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[ep-i-kyoo-ree-uh-niz-uh m, -kyoo r-ee-] /ˌɛp ɪ kyʊˈri əˌnɪz əm, -ˈkyʊər i-/
the philosophical system or doctrine of Epicurus, holding that the external world is a series of fortuitous combinations of atoms and that the highest good is pleasure, interpreted as freedom from disturbance or pain.
(lowercase) epicurean indulgence or habits.
Also, Epicurism
[ep-i-kyoo-riz-uh m, ep-i-kyoo r-iz-uh m] /ˈɛp ɪ kyʊˌrɪz əm, ˌɛp ɪˈkyʊər ɪz əm/ (Show IPA)
Origin of Epicureanism
1745-55; epicurean + -ism Unabridged
Based on the Random House Dictionary, © Random House, Inc. 2015.
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Examples from the Web for Epicureanism
Historical Examples
  • He was almost a philosopher in his Epicureanism, striving always that nothing should trouble him.

    Is He Popenjoy? Anthony Trollope
  • We too have our popular Epicureanism, which would allow the world to go on as if there were no God.

    Laws Plato
  • It can hardly be denied that as compared with the dogmas against which it reacted there is an element of truth in Epicureanism.

  • The passage from pantheism to Epicureanism is not a long one.

  • But Horace's Epicureanism never goes to the length of Omar's.

    Horace and His Influence Grant Showerman
  • Epicureanism could have been carried no further than he had carried it.

    The New Tenant E. Phillips Oppenheim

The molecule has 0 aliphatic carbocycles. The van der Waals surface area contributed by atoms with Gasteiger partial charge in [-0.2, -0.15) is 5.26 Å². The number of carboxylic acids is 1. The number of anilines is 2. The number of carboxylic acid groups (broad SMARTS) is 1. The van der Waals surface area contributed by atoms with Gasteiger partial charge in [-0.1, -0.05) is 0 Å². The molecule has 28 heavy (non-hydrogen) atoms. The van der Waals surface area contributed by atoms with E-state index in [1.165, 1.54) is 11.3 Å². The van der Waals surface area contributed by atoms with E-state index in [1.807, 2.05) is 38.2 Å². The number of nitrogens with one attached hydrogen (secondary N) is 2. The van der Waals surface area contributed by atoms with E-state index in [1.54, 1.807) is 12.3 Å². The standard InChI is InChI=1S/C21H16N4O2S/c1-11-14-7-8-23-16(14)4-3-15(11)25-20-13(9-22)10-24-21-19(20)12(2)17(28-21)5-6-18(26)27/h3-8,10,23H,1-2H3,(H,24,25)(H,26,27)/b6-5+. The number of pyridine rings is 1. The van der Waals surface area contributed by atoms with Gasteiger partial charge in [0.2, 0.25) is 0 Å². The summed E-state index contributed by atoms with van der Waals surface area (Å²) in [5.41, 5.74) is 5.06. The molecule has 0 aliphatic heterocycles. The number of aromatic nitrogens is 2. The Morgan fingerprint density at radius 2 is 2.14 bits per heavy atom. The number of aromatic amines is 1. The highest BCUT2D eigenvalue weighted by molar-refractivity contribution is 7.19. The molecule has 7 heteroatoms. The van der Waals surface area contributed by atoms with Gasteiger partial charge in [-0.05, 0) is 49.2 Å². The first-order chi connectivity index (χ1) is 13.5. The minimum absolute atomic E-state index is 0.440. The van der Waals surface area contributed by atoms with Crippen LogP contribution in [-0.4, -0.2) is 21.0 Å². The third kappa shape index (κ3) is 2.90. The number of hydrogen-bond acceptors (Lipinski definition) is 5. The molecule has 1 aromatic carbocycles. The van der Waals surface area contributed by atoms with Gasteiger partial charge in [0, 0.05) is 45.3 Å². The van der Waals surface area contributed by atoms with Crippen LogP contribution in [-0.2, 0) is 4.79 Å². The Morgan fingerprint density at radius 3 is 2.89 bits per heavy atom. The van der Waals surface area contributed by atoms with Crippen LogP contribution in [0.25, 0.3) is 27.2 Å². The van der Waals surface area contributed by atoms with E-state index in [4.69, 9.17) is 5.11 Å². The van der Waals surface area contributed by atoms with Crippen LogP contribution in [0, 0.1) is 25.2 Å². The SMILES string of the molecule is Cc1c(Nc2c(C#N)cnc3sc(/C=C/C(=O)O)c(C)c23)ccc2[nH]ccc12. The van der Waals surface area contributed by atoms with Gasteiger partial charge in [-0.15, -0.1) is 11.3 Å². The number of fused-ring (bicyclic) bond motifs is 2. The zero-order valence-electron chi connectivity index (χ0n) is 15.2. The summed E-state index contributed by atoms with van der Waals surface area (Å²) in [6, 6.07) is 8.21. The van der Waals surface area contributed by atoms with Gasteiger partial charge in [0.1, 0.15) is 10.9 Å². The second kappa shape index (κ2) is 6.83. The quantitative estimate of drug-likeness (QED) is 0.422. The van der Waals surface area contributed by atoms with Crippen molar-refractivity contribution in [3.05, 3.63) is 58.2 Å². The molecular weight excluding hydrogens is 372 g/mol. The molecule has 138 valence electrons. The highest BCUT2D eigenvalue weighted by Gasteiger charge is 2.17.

• His weak side is his Epicureanism, with its tinge of grossness.

    Amiel's Journal Henri-Frdric Amiel
  • My Epicureanism and her iron-bound individualism would have clashed.

    The Belovd Vagabond William J. Locke
  • A strong and deep flood of serious thought and feeling was for the first time poured into the shallow channel of Epicureanism.

    The Roman Poets of the Republic William Young Sellar
  • He lacks passion, and he is never wanton; his eroticism is only Epicureanism.

    Anatole France Georg Morris Cohen Brandes
Word Origin and History for Epicureanism



1751, with reference to a philosophy; 1847 in a general sense, from epicurean + -ism. Earlier was epicurism (1570s).

Online Etymology Dictionary, © 2010 Douglas Harper
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Epicureanism in Culture
Epicureanism [(ep-i-kyoo-ree-uh-niz-uhm, ep-i-kyoor-ee-uh-niz-uhm)]

A form of hedonism defended by several philosophers of ancient Greece. For the Epicureans, the proper goal of action was pleasure — a long-term pleasure, marked by serenity and temperance.

The American Heritage® New Dictionary of Cultural Literacy, Third Edition
Copyright © 2005 by Houghton Mifflin Company.
Published by Houghton Mifflin Company. All rights reserved.
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